And will the Egyptian military continue to be a “solid and cohesive block” on which Morsi can rely, or will it use the instability to reassert its control of the country?
Africa’s biggest army
“Egypt has far and away the largest army in Africa,” said Egypt analyst Robert Springborg (quoted in the Washington Times).
Military aid has long been America’s key leverage in Egypt and other Middle Eastern nations. Egypt has ordered $14 billion in U.S. military equipment since 2003.
“The billions of dollars in U.S. military aid—in annual $1.3 billion stipends—have made the Egyptian air force the fourth-largest F-16 operator among 25 countries. Egypt’s 4,000 tanks, including the 1,000 or so M1A1s, make it the world’s seventh-largest tank army” (Washington Times).
The United States is not the only country fueling the Middle Eastern arms race. Germany is also a major supplier of weapons throughout the Middle East. And, as all arms exporters find, business concerns can conflict with foreign policy concerns.
“Two options remain for the German arms industry, with its 80,000 jobs: Either it shrinks with declining demand, or it develops new markets. But those markets happen to be regions of the world where dictators are at war with one another, religious regimes are funding terrorists or autocrats use violence to suppress their own people. The biggest growth markets are in the Middle East and in the emerging economies of Southeast Asia and South America” (Spiegel).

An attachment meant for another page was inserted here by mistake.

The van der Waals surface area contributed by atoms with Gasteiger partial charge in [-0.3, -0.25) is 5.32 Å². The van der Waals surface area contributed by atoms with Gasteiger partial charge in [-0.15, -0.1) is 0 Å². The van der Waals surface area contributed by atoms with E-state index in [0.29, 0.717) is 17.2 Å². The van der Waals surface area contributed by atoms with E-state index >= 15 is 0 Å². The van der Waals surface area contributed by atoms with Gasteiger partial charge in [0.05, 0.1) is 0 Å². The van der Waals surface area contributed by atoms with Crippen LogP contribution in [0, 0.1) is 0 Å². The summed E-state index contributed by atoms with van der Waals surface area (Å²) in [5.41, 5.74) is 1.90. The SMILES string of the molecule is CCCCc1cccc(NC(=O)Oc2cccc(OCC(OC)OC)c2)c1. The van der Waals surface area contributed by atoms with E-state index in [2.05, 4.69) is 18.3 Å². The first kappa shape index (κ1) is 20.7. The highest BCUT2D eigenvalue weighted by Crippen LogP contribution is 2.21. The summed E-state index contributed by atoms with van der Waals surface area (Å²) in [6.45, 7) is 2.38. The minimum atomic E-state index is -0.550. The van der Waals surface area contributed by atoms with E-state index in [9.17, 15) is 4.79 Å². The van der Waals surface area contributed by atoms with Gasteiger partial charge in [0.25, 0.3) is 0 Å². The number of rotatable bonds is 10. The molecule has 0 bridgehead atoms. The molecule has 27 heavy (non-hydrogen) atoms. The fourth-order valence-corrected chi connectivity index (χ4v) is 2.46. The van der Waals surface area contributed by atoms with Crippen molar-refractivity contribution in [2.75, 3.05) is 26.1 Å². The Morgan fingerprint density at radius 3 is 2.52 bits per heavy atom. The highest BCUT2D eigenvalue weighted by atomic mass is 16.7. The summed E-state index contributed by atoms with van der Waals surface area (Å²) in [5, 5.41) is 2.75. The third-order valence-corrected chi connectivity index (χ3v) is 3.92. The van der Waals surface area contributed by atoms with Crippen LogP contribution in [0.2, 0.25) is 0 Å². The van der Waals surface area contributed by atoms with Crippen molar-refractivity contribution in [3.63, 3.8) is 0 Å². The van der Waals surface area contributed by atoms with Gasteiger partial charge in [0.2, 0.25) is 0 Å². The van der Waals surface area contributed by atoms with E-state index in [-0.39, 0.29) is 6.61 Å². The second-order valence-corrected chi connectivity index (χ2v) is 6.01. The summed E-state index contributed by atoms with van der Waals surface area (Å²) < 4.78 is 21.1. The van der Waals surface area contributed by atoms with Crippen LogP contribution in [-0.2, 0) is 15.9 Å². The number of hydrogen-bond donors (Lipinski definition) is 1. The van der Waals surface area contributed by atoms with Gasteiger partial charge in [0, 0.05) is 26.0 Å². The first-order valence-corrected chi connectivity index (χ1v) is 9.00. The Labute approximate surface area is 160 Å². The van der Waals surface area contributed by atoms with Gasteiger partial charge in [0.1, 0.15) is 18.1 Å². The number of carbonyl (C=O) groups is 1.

Egypt is a major case in point. Will all these tanks and weapons be turned against the Egyptian people? Will they be used against Israel? Will the Americans and Europeans regret having supplied this powerful army?
Other flashpoints around the Muslim world
Egypt is far from being the only trouble spot in the Muslim world. World news is filled with wars and threats of wars throughout the region:
- French and other European troops are helping battle Islamists in Mali.
- Islamist terrorists were killed after taking international hostages in Algeria, reportedly using some of the weapons that disappeared during the revolution in Libya.
- Syria’s civil war has driven hundreds of thousands of refugees across its borders, with the conflict threatening to spread. Will Syria’s stockpiles of chemical weapons be used or fall into the hands of terrorists?
- Iran’s nuclear program continues to alarm its neighbors. Will Israel bomb Iran before the window closes?
Tensions are at a flash point in many other places. Which will be next to explode?
King of the South
The Bible warns of end-time troubles in the Middle East. Daniel 11 records a long prophecy tracing Middle East conflict from the time of the Persian Empire through the battles between leaders north and south of the Holy Land—all the way to the end time.
“At the time of the end the king of the South shall attack him; and the king of the North shall come against him like a whirlwind, with chariots, horsemen, and with many ships; and he shall enter the countries, overwhelm them, and pass through.
“He shall also enter the Glorious Land, and many countries shall be overthrown; but these shall escape from his hand: Edom, Moab, and the prominent people of Ammon. He shall stretch out his hand against the countries, and the land of Egypt shall not escape” (Daniel 11:40-42).
Who will this end-time king of the South be? How will he attack the king of the North—now centered in Europe? Read more in the article “Middle East Conflict” and keep watching events in Egypt and throughout the region.